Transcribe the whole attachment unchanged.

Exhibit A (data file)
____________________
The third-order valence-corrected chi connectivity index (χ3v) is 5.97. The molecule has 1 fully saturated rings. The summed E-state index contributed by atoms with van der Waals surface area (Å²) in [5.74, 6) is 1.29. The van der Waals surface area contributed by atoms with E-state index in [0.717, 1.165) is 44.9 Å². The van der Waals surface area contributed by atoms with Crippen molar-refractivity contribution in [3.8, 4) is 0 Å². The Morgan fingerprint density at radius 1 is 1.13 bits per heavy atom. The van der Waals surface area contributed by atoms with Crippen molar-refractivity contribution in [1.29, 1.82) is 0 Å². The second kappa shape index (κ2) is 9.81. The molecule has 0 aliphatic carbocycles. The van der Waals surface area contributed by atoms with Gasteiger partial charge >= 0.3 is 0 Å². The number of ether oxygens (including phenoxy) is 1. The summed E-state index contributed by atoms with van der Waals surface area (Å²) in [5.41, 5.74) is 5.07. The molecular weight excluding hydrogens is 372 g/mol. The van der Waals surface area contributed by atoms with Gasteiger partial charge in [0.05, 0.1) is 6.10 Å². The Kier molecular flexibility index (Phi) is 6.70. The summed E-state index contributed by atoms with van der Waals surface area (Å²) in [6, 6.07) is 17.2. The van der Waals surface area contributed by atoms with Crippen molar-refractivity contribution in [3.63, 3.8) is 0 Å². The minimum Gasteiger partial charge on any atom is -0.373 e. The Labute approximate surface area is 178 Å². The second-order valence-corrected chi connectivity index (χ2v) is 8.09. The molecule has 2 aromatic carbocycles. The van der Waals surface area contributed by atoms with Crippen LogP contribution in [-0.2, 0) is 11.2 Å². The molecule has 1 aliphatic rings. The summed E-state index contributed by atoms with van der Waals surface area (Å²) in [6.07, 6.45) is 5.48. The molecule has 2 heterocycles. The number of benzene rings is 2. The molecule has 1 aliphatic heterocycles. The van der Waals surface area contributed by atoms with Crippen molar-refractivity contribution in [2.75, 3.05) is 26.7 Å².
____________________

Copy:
The third-order valence-corrected chi connectivity index (χ3v) is 5.97. The molecule has 1 fully saturated rings. The summed E-state index contributed by atoms with van der Waals surface area (Å²) in [5.74, 6) is 1.29. The van der Waals surface area contributed by atoms with E-state index in [0.717, 1.165) is 44.9 Å². The van der Waals surface area contributed by atoms with Crippen molar-refractivity contribution in [3.8, 4) is 0 Å². The Morgan fingerprint density at radius 1 is 1.13 bits per heavy atom. The van der Waals surface area contributed by atoms with Crippen molar-refractivity contribution in [1.29, 1.82) is 0 Å². The second kappa shape index (κ2) is 9.81. The molecule has 0 aliphatic carbocycles. The van der Waals surface area contributed by atoms with Gasteiger partial charge >= 0.3 is 0 Å². The number of ether oxygens (including phenoxy) is 1. The summed E-state index contributed by atoms with van der Waals surface area (Å²) in [5.41, 5.74) is 5.07. The molecular weight excluding hydrogens is 372 g/mol. The van der Waals surface area contributed by atoms with Gasteiger partial charge in [0.05, 0.1) is 6.10 Å². The Kier molecular flexibility index (Phi) is 6.70. The summed E-state index contributed by atoms with van der Waals surface area (Å²) in [6, 6.07) is 17.2. The van der Waals surface area contributed by atoms with Crippen molar-refractivity contribution in [3.63, 3.8) is 0 Å². The minimum Gasteiger partial charge on any atom is -0.373 e. The Labute approximate surface area is 178 Å². The second-order valence-corrected chi connectivity index (χ2v) is 8.09. The molecule has 2 aromatic carbocycles. The van der Waals surface area contributed by atoms with Crippen LogP contribution in [-0.2, 0) is 11.2 Å². The molecule has 1 aliphatic rings. The summed E-state index contributed by atoms with van der Waals surface area (Å²) in [6.07, 6.45) is 5.48. The molecule has 2 heterocycles. The number of benzene rings is 2. The molecule has 1 aliphatic heterocycles. The van der Waals surface area contributed by atoms with Crippen molar-refractivity contribution in [2.75, 3.05) is 26.7 Å².